Toronto’s transit officials want to simplify the subway experience, hoping to prevent passenger confusion that breaks up the flow in the busiest stations.
A major overhaul in so-called “wayfinding” information will begin with pilot projects in two stations and includes designating each subway line with its own number.
The proposed shift would move the transit service away from subway lines known for their geography – the city’s first subway line is named for Yonge Street, under which it runs. After the change, the Yonge-University-Spadina line will be numbered 1 and the Bloor-Danforth will be line 2.
One thing won’t change: the historic font created for the TTC when it began operating underground 61 years ago.
The proposal was presented to the TTC board Wednesday by Chief Customer Officer Chris Upfold, who walked commissioners through the logic behind the changes. They go beyond subway numbering and take into account a variety of ways to present information better. But the numerical designations are likely to be the most obvious to passengers.
“If you stand at Yonge and Bloor, we are leaving money on the floor there in how quickly we can move people through that station,” Mr. Upfold told reporters before the meeting. “The number of customers that stop mid-flow to try and figure out where they’re travelling to impedes progress, it slows it down. So this is actually about improving the number of people that can get through our stations quickly.”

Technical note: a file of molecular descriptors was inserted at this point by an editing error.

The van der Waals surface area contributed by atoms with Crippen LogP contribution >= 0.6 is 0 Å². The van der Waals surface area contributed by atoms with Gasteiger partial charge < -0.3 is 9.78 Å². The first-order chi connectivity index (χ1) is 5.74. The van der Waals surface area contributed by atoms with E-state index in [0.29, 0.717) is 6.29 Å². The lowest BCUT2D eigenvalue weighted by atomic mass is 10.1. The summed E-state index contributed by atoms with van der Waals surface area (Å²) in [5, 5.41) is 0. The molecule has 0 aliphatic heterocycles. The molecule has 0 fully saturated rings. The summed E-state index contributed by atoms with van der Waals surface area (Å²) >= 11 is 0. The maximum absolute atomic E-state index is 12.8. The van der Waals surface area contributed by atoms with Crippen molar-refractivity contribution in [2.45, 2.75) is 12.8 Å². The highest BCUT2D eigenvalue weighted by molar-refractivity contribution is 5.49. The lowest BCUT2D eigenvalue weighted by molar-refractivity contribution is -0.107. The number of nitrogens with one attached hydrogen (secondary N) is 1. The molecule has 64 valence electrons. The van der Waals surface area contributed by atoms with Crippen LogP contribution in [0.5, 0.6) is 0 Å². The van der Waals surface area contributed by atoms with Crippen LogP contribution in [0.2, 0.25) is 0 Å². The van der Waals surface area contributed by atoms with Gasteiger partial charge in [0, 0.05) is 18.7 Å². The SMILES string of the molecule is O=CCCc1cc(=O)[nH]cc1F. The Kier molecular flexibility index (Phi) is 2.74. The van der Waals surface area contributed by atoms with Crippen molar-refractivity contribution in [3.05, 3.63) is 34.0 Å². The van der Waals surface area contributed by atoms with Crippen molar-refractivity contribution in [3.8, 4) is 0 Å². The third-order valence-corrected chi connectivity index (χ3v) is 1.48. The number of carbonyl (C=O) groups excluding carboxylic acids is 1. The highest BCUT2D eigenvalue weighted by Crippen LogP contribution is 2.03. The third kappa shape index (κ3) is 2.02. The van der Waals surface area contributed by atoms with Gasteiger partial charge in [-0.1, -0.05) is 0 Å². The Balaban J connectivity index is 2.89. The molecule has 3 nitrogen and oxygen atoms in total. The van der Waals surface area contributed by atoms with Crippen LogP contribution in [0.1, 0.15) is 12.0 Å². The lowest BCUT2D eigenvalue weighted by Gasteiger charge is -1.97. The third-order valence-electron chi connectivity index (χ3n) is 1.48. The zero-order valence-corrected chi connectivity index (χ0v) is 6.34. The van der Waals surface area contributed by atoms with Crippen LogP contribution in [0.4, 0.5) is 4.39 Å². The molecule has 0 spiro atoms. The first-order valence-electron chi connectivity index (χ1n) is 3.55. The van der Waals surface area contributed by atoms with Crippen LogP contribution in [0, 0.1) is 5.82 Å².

The current rapid transit line in Scarborough will be dubbed 3, though that number is likely to be up for grabs when that stretch of transit is replaced. The short subway now on Sheppard will be 4.
The Eglinton Crosstown is to be 5, according to Mr. Upfold’s presentation, the Sheppard LRT will be 6 and the Finch LRT 7. Conspicuously absent on the map was a downtown relief line, though using a numerical designation could eventually help sell the need for that line to resentful suburbanites.
The proposal – which was generally well received by commissioners -- isn’t likely to provoke the kind of discord that have roiled the transit file recently, during which citizens and politicians grappled over the appropriate form of transit service for Scarborough. It still has the potential to strike sparks, though.
Debate over so-called “wayfinding” systems have traditionally raised passions among design advocates and transit activists. An entire book was written on how New York ended up with Helvetica in its subway system, a reference text for that city’s transit signage was likened to a local Rosetta Stone, and there are multiple places online where people debate transit maps and signs.
Mr. Upfold said that wherever possible they would use the historic “subway font,” which was created when the TTC went underground in the 1950s.
“You’ll see a much cleaner approach to both branding and navigational signs, including maps,” TTC spokesman Brad Ross had said earlier, noting that would be especially helpful for casual or first-time users and those whose first language is not English.
“The signage today is a true mish-mash,” he added. “No consistent use of fonts; no standardized use of pictograms; each station is slightly different than the other in how signage is used.”